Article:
The Naive Protagonists of Candide and Forrest Gump
Society can be, and is, corrupt in many different ways. Within our lives we are subject, but not limited to, corruptions within religion, corruptions of morals, and corruption within the government. Voltaire, the author of Candide, and Robert Zemeckis, the director of "Forrest Gump", both use grotesquely naïve protagonists to illustrate their view of the world in which they live. Nevertheless, Candide and Forrest, surrounded by a corrupt society, and bombarded by various character defining events, are able to come to a higher understanding as to their philosophy of life.
Candide, by Voltaire, is a story about an optimistic young man who encounters various misfortunes on his search for an ideal world. Having unfortunately been kicked out of his home for the love of Lady Cunegonde, Candide suffers through many natural and unnatural catastrophes during his travels. However, holding on to his claim that all is for the best, Candide travels the world abroad with a totally naïve attitude. Constantly being reunited with many of his peers, Candide suffers the cruelty of the Bulgar army, a tempest, a shipwreck, an earthquake, and an auto da fe'.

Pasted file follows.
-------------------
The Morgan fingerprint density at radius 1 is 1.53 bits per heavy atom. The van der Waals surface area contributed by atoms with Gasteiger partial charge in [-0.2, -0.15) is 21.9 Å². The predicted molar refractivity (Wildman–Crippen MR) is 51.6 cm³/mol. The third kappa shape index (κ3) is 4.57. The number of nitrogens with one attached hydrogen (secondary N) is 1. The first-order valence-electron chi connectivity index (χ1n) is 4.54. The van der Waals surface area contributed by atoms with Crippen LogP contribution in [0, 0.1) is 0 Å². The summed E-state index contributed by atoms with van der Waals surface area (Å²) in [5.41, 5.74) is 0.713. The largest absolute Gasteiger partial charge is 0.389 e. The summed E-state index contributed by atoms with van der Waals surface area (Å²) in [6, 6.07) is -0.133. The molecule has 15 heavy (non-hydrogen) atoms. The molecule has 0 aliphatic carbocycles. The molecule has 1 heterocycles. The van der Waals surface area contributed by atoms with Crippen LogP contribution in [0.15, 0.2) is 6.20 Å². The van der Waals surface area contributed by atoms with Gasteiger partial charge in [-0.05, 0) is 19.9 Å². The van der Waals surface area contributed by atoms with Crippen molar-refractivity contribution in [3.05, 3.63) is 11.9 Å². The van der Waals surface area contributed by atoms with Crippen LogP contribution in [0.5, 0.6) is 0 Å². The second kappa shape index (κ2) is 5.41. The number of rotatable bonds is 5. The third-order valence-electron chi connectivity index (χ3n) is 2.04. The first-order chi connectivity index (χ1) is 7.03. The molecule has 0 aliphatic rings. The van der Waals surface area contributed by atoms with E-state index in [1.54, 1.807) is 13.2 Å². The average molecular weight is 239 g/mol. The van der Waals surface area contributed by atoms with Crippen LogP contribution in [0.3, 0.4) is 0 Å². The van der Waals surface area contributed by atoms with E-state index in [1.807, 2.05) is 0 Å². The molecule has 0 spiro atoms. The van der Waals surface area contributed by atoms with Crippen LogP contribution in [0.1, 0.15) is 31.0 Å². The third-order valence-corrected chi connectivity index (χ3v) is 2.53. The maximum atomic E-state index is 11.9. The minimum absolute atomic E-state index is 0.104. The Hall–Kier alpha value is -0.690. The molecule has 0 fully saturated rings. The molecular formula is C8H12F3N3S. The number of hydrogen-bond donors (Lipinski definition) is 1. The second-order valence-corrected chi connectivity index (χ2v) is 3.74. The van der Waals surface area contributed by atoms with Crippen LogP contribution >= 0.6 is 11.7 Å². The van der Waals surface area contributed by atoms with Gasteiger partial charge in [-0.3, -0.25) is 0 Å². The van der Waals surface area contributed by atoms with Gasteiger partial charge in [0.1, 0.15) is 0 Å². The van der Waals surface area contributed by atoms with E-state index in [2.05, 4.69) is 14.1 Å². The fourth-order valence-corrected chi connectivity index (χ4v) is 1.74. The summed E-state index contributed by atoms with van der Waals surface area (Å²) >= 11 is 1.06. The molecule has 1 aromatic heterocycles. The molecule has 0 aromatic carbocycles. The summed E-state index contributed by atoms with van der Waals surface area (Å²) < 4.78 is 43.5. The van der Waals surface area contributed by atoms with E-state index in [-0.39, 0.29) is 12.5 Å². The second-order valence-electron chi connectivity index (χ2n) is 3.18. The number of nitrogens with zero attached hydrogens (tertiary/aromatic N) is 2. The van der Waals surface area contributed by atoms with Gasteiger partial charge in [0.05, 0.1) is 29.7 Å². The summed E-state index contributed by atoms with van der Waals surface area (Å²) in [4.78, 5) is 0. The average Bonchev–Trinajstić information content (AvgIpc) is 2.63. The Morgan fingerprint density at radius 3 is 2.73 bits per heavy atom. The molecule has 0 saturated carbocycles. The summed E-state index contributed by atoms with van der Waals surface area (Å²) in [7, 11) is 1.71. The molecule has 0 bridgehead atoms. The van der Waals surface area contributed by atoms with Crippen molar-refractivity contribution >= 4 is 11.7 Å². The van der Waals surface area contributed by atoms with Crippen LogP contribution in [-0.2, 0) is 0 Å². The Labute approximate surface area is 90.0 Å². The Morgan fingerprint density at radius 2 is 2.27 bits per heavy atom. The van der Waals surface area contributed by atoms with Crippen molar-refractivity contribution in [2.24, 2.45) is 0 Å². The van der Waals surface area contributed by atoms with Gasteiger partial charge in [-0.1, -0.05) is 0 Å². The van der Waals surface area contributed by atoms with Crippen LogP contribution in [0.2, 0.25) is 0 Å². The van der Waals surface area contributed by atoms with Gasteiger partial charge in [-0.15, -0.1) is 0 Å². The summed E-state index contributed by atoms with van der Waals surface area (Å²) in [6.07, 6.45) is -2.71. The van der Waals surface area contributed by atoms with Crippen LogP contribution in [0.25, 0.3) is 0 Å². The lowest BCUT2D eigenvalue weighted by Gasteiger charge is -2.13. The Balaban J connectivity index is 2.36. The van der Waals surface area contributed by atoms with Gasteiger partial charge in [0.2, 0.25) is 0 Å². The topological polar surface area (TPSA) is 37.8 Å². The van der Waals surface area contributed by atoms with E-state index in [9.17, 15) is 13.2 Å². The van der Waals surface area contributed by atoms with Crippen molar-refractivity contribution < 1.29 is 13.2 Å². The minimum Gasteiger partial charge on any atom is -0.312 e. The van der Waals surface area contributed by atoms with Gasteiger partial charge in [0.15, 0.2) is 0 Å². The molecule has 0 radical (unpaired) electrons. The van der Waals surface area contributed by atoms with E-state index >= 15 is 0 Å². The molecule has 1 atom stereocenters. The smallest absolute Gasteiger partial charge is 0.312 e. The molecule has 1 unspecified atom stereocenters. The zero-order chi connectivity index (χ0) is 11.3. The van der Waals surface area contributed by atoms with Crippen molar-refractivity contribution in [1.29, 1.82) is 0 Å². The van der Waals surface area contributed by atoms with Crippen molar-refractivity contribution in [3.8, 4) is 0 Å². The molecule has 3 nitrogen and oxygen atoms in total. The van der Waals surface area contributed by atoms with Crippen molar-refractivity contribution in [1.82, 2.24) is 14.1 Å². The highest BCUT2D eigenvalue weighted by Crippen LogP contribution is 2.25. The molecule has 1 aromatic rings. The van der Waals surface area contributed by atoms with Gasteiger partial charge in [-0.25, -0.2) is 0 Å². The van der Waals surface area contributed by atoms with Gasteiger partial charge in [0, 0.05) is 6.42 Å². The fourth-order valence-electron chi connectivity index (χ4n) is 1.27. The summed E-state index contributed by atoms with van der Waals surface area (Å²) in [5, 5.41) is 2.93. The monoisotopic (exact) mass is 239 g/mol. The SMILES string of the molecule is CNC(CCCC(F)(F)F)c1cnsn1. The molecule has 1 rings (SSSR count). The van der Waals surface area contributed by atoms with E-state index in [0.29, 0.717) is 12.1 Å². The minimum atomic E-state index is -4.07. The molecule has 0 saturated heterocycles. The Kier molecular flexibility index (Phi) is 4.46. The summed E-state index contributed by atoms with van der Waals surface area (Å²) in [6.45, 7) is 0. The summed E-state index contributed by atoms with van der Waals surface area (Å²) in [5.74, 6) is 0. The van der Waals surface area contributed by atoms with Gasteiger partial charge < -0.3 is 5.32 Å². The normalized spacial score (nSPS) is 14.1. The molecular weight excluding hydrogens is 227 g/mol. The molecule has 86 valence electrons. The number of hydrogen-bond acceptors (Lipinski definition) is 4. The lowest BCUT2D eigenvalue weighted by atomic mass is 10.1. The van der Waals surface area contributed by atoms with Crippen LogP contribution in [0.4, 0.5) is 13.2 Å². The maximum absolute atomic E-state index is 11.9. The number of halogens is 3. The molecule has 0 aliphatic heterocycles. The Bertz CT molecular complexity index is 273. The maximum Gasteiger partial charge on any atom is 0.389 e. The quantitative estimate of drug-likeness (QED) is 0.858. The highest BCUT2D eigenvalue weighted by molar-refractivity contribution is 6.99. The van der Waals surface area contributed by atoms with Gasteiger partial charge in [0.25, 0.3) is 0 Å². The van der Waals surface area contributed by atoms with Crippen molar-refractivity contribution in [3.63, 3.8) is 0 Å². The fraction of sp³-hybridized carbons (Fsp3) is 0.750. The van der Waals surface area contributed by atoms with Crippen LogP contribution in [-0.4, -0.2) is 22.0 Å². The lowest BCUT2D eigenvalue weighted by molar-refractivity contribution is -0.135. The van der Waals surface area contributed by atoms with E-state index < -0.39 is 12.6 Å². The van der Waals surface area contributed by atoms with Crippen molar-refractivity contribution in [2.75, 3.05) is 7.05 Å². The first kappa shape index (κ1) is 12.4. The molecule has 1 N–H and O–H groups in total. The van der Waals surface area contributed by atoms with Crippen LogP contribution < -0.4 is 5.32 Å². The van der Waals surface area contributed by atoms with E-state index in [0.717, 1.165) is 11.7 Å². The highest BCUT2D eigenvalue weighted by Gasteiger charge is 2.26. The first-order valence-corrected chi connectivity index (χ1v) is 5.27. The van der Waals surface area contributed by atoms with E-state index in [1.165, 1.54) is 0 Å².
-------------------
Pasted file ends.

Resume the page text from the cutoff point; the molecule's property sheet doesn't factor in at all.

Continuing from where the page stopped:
Candide's optimism, stemming from his tutor Dr. Pangloss, keeps him totally determined to find his lost love, Lady Cunegonde, and an ideal world. However, Voltaire takes Candide around the world to discover that, contrary to the teachings of his distinguished tutor Dr. Pangloss, all is not always for the best.
Likewise a naïf is the main character of "Forrest Gump" by Robert Zemeckis, which spans a period of three decades centered around a growing boy with a low IQ. Forrest manages to play an important role in every major historic postwar event except the moonwalk.
As the object of abuse by local bullies, Forrest discovers his one talent: running. He becomes an All-American, is present during the integration of his college, and is sent to Vietnam after being drafted into the army. Later, Forrest receives the Medal of Honor, is present during the anti-war movement, plays a crucial role in Watergate, and finally becomes a multi-million dollar business tycoon. Through all of this, Forrest holds one thing true in his mind: Jenny. Jenny is his first and only love. Next to his mother, she's the most important thing in his life, and the only thing he really wants. Yet, despite constant disappointments concerning Jenny, Forrest maintains his sweet-tempered, innocently naïve philosophy of life.
Voltaire and Zemeckis share a similar view concerning the corruptions within a society. While making a point that though corruption is evident, and life can be very uncertain, it's entirely up to the individual as to the outcome of his or her future.
Throughout their lives, Candide and Forrest experience just about everything that is humanly possible to endure. In the end,...